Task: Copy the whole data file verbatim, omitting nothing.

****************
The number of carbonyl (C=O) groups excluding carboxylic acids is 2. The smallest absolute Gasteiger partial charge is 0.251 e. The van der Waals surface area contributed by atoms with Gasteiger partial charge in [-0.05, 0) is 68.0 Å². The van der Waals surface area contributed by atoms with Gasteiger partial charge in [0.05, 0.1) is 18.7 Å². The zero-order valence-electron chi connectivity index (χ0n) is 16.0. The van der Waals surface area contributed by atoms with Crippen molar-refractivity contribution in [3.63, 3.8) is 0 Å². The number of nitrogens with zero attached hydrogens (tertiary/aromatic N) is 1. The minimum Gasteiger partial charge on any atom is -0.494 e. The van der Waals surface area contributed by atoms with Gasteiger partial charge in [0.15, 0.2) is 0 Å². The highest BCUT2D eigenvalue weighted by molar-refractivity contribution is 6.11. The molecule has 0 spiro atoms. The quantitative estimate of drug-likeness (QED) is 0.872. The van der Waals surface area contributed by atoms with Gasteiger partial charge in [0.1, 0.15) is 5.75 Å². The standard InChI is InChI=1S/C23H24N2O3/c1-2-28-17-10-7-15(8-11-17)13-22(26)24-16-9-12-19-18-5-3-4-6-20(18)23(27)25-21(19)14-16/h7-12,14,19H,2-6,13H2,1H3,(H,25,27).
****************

The number of carbonyl (C=O) groups excluding carboxylic acids is 2. The smallest absolute Gasteiger partial charge is 0.251 e. The van der Waals surface area contributed by atoms with Gasteiger partial charge in [-0.05, 0) is 68.0 Å². The van der Waals surface area contributed by atoms with Gasteiger partial charge in [0.05, 0.1) is 18.7 Å². The zero-order valence-electron chi connectivity index (χ0n) is 16.0. The van der Waals surface area contributed by atoms with Crippen molar-refractivity contribution in [3.63, 3.8) is 0 Å². The number of nitrogens with zero attached hydrogens (tertiary/aromatic N) is 1. The minimum Gasteiger partial charge on any atom is -0.494 e. The van der Waals surface area contributed by atoms with Gasteiger partial charge in [0.15, 0.2) is 0 Å². The highest BCUT2D eigenvalue weighted by molar-refractivity contribution is 6.11. The molecule has 0 spiro atoms. The quantitative estimate of drug-likeness (QED) is 0.872. The van der Waals surface area contributed by atoms with Gasteiger partial charge in [0.1, 0.15) is 5.75 Å². The standard InChI is InChI=1S/C23H24N2O3/c1-2-28-17-10-7-15(8-11-17)13-22(26)24-16-9-12-19-18-5-3-4-6-20(18)23(27)25-21(19)14-16/h7-12,14,19H,2-6,13H2,1H3,(H,25,27).